A Sweaty Guy Plots Strategy


A couple of weeks later, John called me into his office.

I’d been sober since he and Pauline had confronted me. Things were going smoothly; I was hitting “twelve step” meetings most days after work.

Ala Wai Elementary had avoided any real contentious special education cases, at least in the the several years that Rachel Arakaki had been principal.

John told me that she was concerned because she had never dealt with Sandra before, but was aware of her reputation for using stall tactics and obstructing the IEP process. She’d heard that Sandra’s involvement meant that the case was be sure to go to a due process hearing, a traumatic experience for everyone involved.

“It may not be all that bad,” John told me, “but she’s right to be concerned. I told Mrs. Arakaki that you’d get in touch with her SSC and set up a meeting. I think the IEP is already scheduled, so make sure you meet with them before that.”

I arrived at Ala Wai Elementary a little after eight on a Friday morning.

I was clearheaded, having rededicated myself to a clean life in a 12 step program. Muriel, the SSC, filled me in on some of the details of the case while we waited for Mrs. Arakaki in the staff room. The child’s name was Courtney, she was diagnosed with Autism and seemed to be regressing. At the last meeting, Sandra, speaking for Courtney’s mom, had mentioned that the team should consider placing the girl at home for part of the school day and providing one on one services there.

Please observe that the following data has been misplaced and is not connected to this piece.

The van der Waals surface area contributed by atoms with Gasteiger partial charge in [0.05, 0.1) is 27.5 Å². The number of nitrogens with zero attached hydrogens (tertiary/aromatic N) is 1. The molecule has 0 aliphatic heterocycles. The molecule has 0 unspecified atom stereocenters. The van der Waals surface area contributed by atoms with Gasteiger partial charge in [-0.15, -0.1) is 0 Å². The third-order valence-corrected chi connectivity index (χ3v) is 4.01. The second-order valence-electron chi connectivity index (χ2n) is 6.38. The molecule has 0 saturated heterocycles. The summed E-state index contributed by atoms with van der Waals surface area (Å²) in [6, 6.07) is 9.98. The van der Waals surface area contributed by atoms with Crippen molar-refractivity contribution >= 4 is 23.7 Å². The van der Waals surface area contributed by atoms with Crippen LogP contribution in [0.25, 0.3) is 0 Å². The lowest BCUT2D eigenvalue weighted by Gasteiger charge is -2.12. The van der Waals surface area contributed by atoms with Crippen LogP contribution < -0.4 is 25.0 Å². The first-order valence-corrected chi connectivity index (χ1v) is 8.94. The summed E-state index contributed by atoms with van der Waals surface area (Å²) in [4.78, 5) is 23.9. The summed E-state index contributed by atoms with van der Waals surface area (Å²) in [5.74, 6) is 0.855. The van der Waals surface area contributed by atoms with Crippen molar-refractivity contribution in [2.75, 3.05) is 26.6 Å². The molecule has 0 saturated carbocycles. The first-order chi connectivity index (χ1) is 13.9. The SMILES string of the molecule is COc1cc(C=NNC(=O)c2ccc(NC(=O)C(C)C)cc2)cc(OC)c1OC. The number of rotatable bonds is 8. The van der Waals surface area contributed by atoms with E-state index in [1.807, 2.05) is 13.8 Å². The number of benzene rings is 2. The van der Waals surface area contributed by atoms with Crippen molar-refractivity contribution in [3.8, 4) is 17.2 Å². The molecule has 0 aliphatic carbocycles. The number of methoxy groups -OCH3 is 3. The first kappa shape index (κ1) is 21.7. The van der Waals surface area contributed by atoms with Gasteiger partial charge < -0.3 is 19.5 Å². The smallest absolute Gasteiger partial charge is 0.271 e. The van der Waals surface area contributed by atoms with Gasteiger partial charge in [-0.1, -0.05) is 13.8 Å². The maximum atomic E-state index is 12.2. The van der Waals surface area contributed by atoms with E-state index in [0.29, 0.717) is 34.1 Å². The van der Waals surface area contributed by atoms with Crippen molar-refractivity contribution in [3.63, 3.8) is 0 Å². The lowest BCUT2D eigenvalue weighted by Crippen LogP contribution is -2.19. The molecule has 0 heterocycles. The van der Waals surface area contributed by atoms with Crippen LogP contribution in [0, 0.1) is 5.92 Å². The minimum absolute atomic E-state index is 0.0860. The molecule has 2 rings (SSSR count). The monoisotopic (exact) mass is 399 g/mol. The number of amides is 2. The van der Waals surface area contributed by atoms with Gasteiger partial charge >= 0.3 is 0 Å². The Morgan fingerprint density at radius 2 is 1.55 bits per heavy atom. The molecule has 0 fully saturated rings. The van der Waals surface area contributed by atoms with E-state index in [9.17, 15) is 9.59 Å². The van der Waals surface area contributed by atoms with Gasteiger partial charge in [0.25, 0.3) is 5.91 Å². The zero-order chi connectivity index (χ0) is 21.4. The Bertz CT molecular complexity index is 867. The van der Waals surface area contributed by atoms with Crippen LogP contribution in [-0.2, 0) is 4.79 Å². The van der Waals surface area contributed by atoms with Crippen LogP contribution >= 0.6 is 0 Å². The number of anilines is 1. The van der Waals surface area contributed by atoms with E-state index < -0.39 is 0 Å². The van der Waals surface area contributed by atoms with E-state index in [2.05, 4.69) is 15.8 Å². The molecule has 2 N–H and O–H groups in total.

She seemed to be hoping that, as a representative of the district, I would either approve a home based program at the district’s expense or be the bad guy and tell the parent that we would not provide such a program.

“It’s not up to me or anyone at the district to approve any placement or services in the IEP.” I reminded them “Remember, it’s up to the IEP team to decide what the child needs. If the team determines that the student needs a home program, and the school doesn’t have the resources to provide it, then the district will have to.”

“We just need to guide her through the process. If she thinks her daughter needs a home based program we need to ask her what “need” of Courtney’s would be addressed through the home program and how could we address that at school instead. The home setting is considered more restrictive than school…You know, you have the continuum with the regular classroom on a regular campus at one end, then you have the special ed classroom, the special school and home and hospital are at the most restrictive end. The law requires us to place her in the least restrictive environment that she can progress in.”

“But if Sandra comes she’ll demand that we place Courtney at home. I’ve heard how she can be.”



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Joe Kernan

Joe Kernan


I’ve been a soldier, a teacher, an advocate for people with disabilities, an attorney and a ne’er-do-well. I’ve struggled with substance abuse and homelessness.